Shaghai has got very wide roads, cycle lanes, many universities, a good number of technical institutes, hospitals and medical schools. The large population in the city has made the economy to grow spontaneously since they provide cheap labour. The government is dedicated to change completely the phase of the small haphazard cities in china and build mega cities which are planned. For instance Shaghai is planned to be accommodating tens of millions of people. This city is characterized by well planned urban infrastructure, beginning with roads to buildings (Fan, 2006). The cities primary financial resources are traditional factories owned by the government whose duty is to grind steel, cars and textile. These industries are hidden behind the costly façade west of the city centre where most of the foreigners hardly travel to. This protects the cities gleaming appearance. The government keeps tight control of population. Peasant migrants who work menial jobs in Shaghai are seen as stains on the city which is western oriented and are prevented from living their or taking their children in local schools. Only Shaghai citizen are aloud to live in the city permanently.
Beijing has grown from an ugly city separate by hutong to a magnificent city admired by many people. The buildings are all modern with the roads very well constructed. Because of the many cars in Beijing there is a very few places to walk. Stand alone shops are rare for they have been overtaken by malls. The city has limited number of police and people here understand that law breakers face serious punishments. Migrant are not allowed din the city for along time (Fan, 2006).
Challenges facing infrastructure in China
Over the past few decades, China’s transport industry has grown in leaps and bounds. However this is not without their fair share of challenges. The following are some of the challenges that have been identified.
Perhaps this is one of the major challenges that is being faced by the transport system in china. This is mainly due to the fact that majority of people have turned to personal cars, motor cycles and taxi as a form of transport. Whilst this are better means of transport, their negative impact to the environment can not be overemphasized (Feng, 2004).
High costs of fuel
Due to the rapid increase in the number of autos in China, it has placed a lot of pressure on the few available resources in the country. This is is even made worse by the fact that China exports some of this products. This partly explains the high transport cost in China when compared to countries like USA and Japan.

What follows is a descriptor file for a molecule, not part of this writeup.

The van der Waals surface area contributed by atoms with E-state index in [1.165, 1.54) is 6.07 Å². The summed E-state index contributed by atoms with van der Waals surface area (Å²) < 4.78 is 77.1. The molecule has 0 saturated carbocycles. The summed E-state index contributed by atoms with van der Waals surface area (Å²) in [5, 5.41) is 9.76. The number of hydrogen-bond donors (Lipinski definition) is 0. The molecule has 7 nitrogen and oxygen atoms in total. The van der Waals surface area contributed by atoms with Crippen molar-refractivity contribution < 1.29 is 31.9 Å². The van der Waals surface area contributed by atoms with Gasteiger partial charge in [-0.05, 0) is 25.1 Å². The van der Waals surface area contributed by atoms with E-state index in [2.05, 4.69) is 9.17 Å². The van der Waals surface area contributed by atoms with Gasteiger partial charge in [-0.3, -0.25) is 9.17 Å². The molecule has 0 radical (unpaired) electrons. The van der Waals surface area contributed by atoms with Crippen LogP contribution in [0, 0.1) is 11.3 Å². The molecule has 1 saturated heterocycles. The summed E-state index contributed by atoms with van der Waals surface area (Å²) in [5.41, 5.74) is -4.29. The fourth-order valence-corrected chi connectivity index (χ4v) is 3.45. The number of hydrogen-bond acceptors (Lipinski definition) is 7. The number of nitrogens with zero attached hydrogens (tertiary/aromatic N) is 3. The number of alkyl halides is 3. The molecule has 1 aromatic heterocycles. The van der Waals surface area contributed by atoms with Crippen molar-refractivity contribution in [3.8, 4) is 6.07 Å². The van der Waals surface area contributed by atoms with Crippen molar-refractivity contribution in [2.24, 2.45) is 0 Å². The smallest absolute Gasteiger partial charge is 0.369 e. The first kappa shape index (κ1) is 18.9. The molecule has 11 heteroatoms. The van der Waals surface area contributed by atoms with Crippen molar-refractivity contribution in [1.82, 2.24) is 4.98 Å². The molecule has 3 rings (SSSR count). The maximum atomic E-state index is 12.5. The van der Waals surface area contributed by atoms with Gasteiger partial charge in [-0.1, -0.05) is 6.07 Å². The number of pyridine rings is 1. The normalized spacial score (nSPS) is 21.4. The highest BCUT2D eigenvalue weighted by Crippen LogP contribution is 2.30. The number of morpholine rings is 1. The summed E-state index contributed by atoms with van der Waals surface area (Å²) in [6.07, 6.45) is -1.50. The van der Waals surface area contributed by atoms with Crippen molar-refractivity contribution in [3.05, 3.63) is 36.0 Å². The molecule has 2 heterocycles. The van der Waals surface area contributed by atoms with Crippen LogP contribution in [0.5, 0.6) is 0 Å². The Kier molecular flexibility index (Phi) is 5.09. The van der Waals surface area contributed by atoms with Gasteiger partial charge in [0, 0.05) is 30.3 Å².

Traffic jams
Due to growth in number of personal cars on the roads in China and subsequent migration from the rural areas to the urban centers, traffic jams on China roads are not uncommon. This has brought a lot of challenges to authorities like wastage of useful man hours, fuel, congestion and pollution. Despite numerous efforts that have been made to curb this challenge, it still remains a great challenge for (Sigley, 2001).
China in the future
China has won the reputation of the fastest growing economy in the 21st century. It has grown so much that some critics have argued that it may soon overtake the USA as the super power. Whether these sentiments are true or wrong it remains to be seen. Even the famous American magazine, the ‘economist’ has reportedly quoted that China is a growing economic and military super power. This has made many people focus their attention to this Asian tiger.
Politically Chinas democracy can be said to be growing although at a lower speed. Thus there is stable political atmosphere to allow for smooth economic activity. There is growing evidence that greater economic development that has been experienced in the recent past may catapult the communist party into embracing democracy. This also in turn attracts investors into the country. Again there is a feeling that china economic development will have an impact on its democracy.
Another challenge of the future will be the endless wrangles between the capitalist and communist protagonists. There is a feeling that communist don’t want to pave way for the capitalist. Many people have a feeling that capitalism may be the way out to encourage democracy, social justice and international good will especially from the western economies.
Chan, K. W. & Zhang. L.., (1999). “The Hukou System and Rural-Urban Migration in
China Energy Web.
China,” in Borders of Being: Citizenship, Fertility, and Sexuality in Asia and the
China: Processes and Changes.” China Quarterly 160 818-55.
Fan, B., (2006). Challenges and obstacles in China’s urban transportation, Shanghai, Tongzhou transportation forum.
Feng, H., (2004). Status and tasks of China’s transportation development. China Economic &  Trade Herald .
Greenhalgh, S., (2003): “Planned Births, Unplanned Persons: ‘Population’ in the Making of Chinese Modernity.” American Ethnologist 30, no. 2 196-215. Pacific, ed. Margaret Anne Jolly and Kalpana Rajeswari Ram. Ann Arbor, MI.
Sigley, G., (2001) “Keep It in the Family: Government, Marriage, and Sex in Contemporary University of Michigan Press.